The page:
The Church of England has launched several initiatives as Lent approaches.
And don’t forget the communion-wide campaign for Zimbabwe, see Anglican Communion joins Prayers for Zimbabwe on Ash Wednesday. Posters and fliers can be downloaded from USPG announces Archbishops’ Appeal for Zimbabwe. To donate online, go here.16 Comments
Updated again Wednesday afternoon
A recent news item concerned the UK government’s banning members of the so-called Westboro Baptist Church from entering the country. Less widely reported was the joint statement issued by six Christian organisations, the day after government action, including the Evangelical Alliance, which said:
“We are dismayed that members of Westboro Baptist Church (based in Kansas, USA and not associated with the Baptist Union of Great Britain) might picket the performance of The Laramie Project in Basingstoke on Friday.
“We do not share their hatred of lesbian and gay people. We believe that God loves all, irrespective of sexual orientation, and we unreservedly stand against their message of hate toward those communities.
“Neither the style nor substance of their preaching expresses the historic, orthodox Christian faith. And we ask that the members of Westboro Baptist Church refrain from stirring up any more homophobic hatred in the UK or elsewhere.”
This prompted Jonathan Bartley of Ekklesia to issue the following response:
“It is welcome that a number of churches and evangelical groups have made a public statement and joined the many others who are opposing Westboro’ Baptist church-style hate speech. But it is relatively easy to issue statements against extremists, distance oneself, and condemn them. It is more challenging, and uncomfortable, to acknowledge what one might have in common with those we find abhorrent. But that is what the message at the heart of the Christian faith requires.
“This is the real challenge that Westboro Baptist church presents. And among those who have condemned Westboro are some who preach rejection of faithful gay relationships, who deny their baptism and Christian ministry, and who refuse their wisdom. Some have attempted to negotiate opt-outs from equalities legislation so they can themselves discriminate against lesbian and gay people in employment and in the provision of goods and services. The Evangelical Alliance in particular removed the Courage Trust from its membership when the Trust made a Christian commitment to affirming lesbian and gay people.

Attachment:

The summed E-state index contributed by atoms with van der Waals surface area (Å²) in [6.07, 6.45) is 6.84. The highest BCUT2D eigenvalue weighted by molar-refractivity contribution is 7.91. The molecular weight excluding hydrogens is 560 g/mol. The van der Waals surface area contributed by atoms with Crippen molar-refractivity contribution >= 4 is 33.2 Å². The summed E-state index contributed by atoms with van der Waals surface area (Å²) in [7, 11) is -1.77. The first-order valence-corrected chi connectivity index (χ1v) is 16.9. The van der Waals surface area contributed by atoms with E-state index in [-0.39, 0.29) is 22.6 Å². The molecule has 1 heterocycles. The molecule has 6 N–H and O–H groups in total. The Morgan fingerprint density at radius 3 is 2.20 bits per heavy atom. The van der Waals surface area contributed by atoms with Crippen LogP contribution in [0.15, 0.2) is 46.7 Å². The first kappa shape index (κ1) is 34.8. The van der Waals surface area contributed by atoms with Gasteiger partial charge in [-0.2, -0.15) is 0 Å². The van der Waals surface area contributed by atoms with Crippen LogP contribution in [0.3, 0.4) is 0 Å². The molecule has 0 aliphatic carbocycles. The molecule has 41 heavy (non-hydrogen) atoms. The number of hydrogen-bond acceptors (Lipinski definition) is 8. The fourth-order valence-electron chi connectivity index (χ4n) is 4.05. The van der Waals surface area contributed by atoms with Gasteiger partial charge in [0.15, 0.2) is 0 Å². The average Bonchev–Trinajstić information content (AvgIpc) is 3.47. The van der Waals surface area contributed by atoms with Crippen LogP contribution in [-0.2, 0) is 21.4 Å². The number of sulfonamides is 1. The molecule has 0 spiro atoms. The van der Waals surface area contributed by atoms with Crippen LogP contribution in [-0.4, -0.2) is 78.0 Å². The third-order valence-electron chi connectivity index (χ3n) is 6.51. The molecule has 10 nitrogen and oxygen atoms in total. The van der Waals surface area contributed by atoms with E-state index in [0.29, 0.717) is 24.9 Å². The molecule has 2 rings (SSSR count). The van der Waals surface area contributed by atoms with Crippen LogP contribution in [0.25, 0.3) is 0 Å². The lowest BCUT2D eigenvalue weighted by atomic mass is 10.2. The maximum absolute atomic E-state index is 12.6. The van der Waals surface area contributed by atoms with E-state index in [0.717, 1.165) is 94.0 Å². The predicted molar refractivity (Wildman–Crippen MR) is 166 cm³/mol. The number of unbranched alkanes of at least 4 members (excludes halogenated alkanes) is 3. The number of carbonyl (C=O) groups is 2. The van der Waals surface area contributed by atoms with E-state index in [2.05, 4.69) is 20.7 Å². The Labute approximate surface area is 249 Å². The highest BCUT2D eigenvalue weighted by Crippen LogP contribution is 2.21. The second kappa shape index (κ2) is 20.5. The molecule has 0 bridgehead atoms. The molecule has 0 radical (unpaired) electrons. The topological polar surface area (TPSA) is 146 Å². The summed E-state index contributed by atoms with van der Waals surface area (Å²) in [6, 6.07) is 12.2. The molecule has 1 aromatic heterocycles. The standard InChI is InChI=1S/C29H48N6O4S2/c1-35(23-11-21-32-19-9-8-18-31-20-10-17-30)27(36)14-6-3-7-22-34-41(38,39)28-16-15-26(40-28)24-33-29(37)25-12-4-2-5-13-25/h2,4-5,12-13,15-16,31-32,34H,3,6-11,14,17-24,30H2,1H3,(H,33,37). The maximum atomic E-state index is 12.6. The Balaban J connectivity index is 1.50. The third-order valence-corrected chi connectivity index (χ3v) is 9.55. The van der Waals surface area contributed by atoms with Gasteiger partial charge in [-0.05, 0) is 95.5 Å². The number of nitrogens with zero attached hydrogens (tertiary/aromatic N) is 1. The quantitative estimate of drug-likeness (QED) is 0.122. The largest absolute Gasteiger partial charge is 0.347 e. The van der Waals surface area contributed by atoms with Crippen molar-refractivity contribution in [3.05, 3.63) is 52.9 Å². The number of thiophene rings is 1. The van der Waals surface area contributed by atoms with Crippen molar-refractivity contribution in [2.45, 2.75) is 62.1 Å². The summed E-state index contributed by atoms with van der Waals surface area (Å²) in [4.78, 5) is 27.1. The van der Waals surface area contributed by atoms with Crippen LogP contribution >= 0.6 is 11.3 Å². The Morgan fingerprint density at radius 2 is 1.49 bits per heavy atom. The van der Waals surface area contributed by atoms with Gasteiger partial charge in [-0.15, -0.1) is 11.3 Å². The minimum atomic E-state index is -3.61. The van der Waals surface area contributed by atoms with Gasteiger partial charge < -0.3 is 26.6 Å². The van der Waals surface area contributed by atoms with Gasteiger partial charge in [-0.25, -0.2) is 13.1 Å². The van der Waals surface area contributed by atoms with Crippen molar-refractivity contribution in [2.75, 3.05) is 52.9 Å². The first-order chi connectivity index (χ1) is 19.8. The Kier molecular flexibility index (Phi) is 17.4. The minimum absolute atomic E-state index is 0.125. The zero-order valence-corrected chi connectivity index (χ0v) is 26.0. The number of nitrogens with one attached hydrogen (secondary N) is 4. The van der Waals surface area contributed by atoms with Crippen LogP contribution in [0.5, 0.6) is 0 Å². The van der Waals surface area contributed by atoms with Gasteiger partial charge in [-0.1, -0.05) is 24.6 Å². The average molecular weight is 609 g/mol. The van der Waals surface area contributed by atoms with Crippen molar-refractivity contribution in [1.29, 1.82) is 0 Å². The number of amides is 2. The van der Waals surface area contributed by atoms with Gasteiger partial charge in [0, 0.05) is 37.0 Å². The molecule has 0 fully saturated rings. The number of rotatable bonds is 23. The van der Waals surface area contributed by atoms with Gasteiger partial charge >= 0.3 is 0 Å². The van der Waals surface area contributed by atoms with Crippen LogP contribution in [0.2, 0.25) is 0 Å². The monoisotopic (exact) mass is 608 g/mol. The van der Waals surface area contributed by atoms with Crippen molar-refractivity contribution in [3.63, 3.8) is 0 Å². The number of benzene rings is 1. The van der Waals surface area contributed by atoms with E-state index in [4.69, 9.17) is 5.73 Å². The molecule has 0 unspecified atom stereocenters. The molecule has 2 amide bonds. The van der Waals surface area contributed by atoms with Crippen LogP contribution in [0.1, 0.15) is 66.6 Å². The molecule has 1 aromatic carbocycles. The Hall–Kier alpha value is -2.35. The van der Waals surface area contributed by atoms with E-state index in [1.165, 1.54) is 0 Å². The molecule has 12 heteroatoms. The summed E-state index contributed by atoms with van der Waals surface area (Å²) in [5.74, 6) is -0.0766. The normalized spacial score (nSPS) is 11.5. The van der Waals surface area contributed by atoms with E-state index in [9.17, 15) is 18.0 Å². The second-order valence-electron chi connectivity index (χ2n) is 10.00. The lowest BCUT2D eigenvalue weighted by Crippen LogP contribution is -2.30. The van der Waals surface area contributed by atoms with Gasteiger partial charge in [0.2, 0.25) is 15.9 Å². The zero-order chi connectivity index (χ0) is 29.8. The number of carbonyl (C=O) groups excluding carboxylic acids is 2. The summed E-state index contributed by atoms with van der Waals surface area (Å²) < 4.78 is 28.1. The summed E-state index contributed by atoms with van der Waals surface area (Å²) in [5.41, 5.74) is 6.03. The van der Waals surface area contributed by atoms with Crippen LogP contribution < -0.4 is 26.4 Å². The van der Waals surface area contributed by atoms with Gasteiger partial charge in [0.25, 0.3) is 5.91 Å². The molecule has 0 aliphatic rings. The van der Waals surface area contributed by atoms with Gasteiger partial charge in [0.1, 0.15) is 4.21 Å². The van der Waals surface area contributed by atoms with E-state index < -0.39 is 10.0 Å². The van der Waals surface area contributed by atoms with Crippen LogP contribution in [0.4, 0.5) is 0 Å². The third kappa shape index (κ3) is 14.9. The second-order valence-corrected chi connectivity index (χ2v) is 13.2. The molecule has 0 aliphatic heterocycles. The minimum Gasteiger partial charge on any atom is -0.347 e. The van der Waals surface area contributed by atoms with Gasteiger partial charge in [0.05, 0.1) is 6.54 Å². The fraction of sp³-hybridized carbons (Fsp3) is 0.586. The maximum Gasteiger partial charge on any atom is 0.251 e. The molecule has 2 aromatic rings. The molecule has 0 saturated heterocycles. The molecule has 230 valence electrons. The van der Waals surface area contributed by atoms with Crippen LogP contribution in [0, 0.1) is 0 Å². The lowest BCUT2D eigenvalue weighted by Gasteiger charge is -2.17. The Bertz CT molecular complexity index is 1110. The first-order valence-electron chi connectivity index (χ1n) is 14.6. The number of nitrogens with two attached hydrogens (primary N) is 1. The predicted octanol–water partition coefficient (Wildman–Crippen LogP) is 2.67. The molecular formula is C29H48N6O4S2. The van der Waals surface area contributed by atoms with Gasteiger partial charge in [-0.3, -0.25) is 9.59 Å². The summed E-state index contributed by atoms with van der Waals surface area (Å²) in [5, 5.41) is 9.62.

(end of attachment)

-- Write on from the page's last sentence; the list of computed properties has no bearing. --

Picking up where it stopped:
“The six churches and groups have said with one voice: ‘We believe that God loves all, irrespective of sexual orientation’ We invite them to reflect these words in their actions.”
Ekklesia also issued a background report, Churches condemn Westboro hate speech, but challenge remains.
The other five organisations were: The Baptist Union of Great Britain, the Evangelical Alliance UK, Faithworks, the Methodist Church of Great Britain, the United Reformed Church and the Bible Society-funded thinktank Theos.
A further statement has now been issued by another group of Christian organisations:
…Accepting Evangelicals, Courage, the Network of Baptists Affirming Lesbian and Gay Christians, the Evangelical Fellowship for Lesbian & Gay Christians, and the Christian think-tank Ekklesia have issued a joint statement saying that opposition to the Westboro Baptist Church USA’s hate-stance towards gay people does not go far enough.
“The real challenge to evangelicals is to face the need for change themselves,” they say. “This means: engaging more fully and openly with lesbian and gay Christians and accepting them as equal under God; examining the way prejudice against gay people has distorted biblical understanding; prayerfully re-thinking church policies of exclusion and acknowledging the harm they cause; and recognising the growing number of evangelicals who have had a heart-change and now affirm faithful gay relationships.”
Ekklesia has the full statement at Evangelicals call for change of attitude on gays.
Simon Barrow has written about this at Comment is free Evangelicals who love their gay neighbours.90 Comments